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Old 08-09-2012, 10:08 PM   #1
rifraf
 
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One of my homebrewing buddies recently moved away for work, but just found out he's coming back for a few weeks at the end of August. He'll be back again April/May of 2013 so we've decided to brew a nice imperial stout while he's here at the end of the month to drink at the end of his return in May.

Been trying to research, and just wanted to throw a plan at the forum and see what people thought. We don't have a recipe yet, but neither of us have done bulk aging or oak flavor yet so have just been discussing the strategy.

Brew an ~8-10% stout at the end of August. Ferment for about a month in primary before racking over to a Better Bottle for bulk aging. Mid December or so, drop a bourbon soaked oak spiral into the bottle. Mid march, have a taste and see how the oak flavor is maturing. If it's ready, bottle then and drink April/May. If we want more oak flavor, let it sit and bottle very early April to drink towards the end of May.

Does this make sense? Do we need to add yeast for bottling? Thanks in advance for the help!
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Old 08-10-2012, 01:04 AM   #2
hercher
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I don't think you will need to add yeast to carbonate, though I'll admit I've never tried to naturally carbonate a beer that had already aged for so many months. I also think you can add your oak spiral when you transfer the beer into the secondary. I also wouldn't wait so long to taste for the oak quality -- you don't want too much.

So I would transfer to secondary around the end of September, as you plan, but with the oak. Taste it in about a month, then periodically after that -- say every other week. I suspect you will find yourself bottling in December, giving the beer additional aging time to carbonate and condition. A big beer like this will take a little longer to carbonate, especially after extended bulk aging. I think if you bottle in December/January, it will be ready to drink when your friend arrives in April/May.
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Old 08-10-2012, 01:05 AM   #3
hercher
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Accidental double post.

Reason: Accidental double post.

 
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Old 08-10-2012, 01:09 AM   #4
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You're going to want to add the fresh yeast at bottling. I've had 2 beers that were in the 10% range not carbonate. Since then, everything over 8% gets a little sprinkle of champagne yeast into the bottling bucket.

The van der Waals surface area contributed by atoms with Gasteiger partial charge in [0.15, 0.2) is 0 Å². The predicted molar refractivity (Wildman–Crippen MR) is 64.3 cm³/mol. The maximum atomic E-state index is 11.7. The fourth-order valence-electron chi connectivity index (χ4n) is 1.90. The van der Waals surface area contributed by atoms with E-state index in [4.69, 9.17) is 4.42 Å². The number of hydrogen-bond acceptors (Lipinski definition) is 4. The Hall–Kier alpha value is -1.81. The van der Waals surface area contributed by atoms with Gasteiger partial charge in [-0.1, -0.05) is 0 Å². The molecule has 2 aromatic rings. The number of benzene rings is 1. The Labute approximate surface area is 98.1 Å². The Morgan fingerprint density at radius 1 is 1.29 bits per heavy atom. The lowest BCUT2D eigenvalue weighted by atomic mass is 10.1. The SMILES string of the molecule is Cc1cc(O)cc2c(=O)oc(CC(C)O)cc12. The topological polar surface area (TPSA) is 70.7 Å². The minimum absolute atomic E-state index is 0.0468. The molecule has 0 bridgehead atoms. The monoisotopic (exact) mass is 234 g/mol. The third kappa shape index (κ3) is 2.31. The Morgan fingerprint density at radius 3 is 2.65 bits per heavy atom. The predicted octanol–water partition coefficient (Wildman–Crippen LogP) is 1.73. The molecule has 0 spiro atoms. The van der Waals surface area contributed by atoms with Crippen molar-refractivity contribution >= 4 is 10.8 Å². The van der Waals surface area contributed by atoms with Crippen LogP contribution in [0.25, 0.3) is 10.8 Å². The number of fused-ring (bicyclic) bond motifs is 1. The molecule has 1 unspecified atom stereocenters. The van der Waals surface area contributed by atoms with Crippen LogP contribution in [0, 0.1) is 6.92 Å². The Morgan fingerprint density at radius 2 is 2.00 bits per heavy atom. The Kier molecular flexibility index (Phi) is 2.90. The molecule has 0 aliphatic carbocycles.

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Old 08-10-2012, 01:25 AM   #5
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Thanks guys, we'll probably add some yeast to be safe. Any reason you go with champagne and not the same strain as the fermenting yeast?

The oak spirals say they take "20 Weeks" for full flavor infusion, so I'd picked March as a halfway. Is full flavor super oakey this requiring sooner tasting?
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Even ales take too long. I need something I can ferment during the boil and drink from the kettle!
You have to grow old, you don't have to grow up.

 
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Old 08-10-2012, 01:45 AM   #6
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Quote:
Originally Posted by rifraf
Thanks guys, we'll probably add some yeast to be safe. Any reason you go with champagne and not the same strain as the fermenting yeast?

The oak spirals say they take "20 Weeks" for full flavor infusion, so I'd picked March as a halfway. Is full flavor super oakey this requiring sooner tasting?
I use the champagne yeast because it's cheap, an open packet keeps for quite a while, and it starts easily in an alcoholic environment. You could probably use anything though.

 
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Old 08-10-2012, 02:40 AM   #7
kingwood-kid
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Champage yeast is ideal for all the reasons mentiopned and beause it will eat only the bottling sugar. If you add something more attenuative gthan the primary strain, you could have broken glass everywhere.

 
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Old 08-10-2012, 11:40 AM   #8
rifraf
 
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Ah that makes complete sense, thanks!
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Originally Posted by SittingDuck
Even ales take too long. I need something I can ferment during the boil and drink from the kettle!
You have to grow old, you don't have to grow up.

 
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Old 08-10-2012, 05:00 PM   #9
ReverseApacheMaster
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In addition to the yeast you also may need to compensate for lost co2 with additional priming sugar. Most/all priming calculators assume a certain amount of co2 is still in suspension in the beer, but over time co2 leaves the beer so you need more bottle fermentation to compensate.

 
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Old 08-11-2012, 10:57 PM   #10
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I've used Windsor Ale yeast to bottle conditioned. Its a low Attenuating yeast so no real worries about creating bottle bombs from it consuming additional sugars.

 
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